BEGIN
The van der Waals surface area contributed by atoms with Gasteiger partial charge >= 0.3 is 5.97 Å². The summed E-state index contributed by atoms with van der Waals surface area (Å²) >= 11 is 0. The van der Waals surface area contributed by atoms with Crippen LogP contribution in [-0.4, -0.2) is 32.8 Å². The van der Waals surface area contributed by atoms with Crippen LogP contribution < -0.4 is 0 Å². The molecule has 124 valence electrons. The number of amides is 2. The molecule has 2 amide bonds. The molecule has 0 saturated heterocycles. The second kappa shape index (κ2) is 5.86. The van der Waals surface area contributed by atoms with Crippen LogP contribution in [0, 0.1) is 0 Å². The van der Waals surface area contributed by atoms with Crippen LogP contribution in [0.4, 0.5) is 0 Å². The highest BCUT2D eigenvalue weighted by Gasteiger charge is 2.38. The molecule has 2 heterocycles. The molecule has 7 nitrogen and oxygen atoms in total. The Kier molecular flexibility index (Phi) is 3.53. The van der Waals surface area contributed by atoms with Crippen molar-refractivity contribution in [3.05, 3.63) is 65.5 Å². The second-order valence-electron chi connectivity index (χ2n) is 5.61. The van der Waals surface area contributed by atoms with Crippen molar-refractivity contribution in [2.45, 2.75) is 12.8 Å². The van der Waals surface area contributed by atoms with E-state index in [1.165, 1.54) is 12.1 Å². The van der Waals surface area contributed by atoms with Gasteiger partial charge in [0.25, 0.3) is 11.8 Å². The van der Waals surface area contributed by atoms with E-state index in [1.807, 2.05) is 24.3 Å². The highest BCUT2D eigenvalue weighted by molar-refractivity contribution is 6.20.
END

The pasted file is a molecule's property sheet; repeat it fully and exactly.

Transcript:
The van der Waals surface area contributed by atoms with Gasteiger partial charge >= 0.3 is 5.97 Å². The summed E-state index contributed by atoms with van der Waals surface area (Å²) >= 11 is 0. The van der Waals surface area contributed by atoms with Crippen LogP contribution in [-0.4, -0.2) is 32.8 Å². The van der Waals surface area contributed by atoms with Crippen LogP contribution < -0.4 is 0 Å². The molecule has 124 valence electrons. The number of amides is 2. The molecule has 2 amide bonds. The molecule has 0 saturated heterocycles. The second kappa shape index (κ2) is 5.86. The van der Waals surface area contributed by atoms with Crippen LogP contribution in [0, 0.1) is 0 Å². The van der Waals surface area contributed by atoms with Crippen LogP contribution in [0.4, 0.5) is 0 Å². The highest BCUT2D eigenvalue weighted by Gasteiger charge is 2.38. The molecule has 2 heterocycles. The molecule has 7 nitrogen and oxygen atoms in total. The Kier molecular flexibility index (Phi) is 3.53. The van der Waals surface area contributed by atoms with Crippen molar-refractivity contribution in [3.05, 3.63) is 65.5 Å². The second-order valence-electron chi connectivity index (χ2n) is 5.61. The van der Waals surface area contributed by atoms with Crippen molar-refractivity contribution in [2.45, 2.75) is 12.8 Å². The van der Waals surface area contributed by atoms with E-state index in [1.165, 1.54) is 12.1 Å². The van der Waals surface area contributed by atoms with Gasteiger partial charge in [0.25, 0.3) is 11.8 Å². The van der Waals surface area contributed by atoms with E-state index in [1.807, 2.05) is 24.3 Å². The highest BCUT2D eigenvalue weighted by molar-refractivity contribution is 6.20.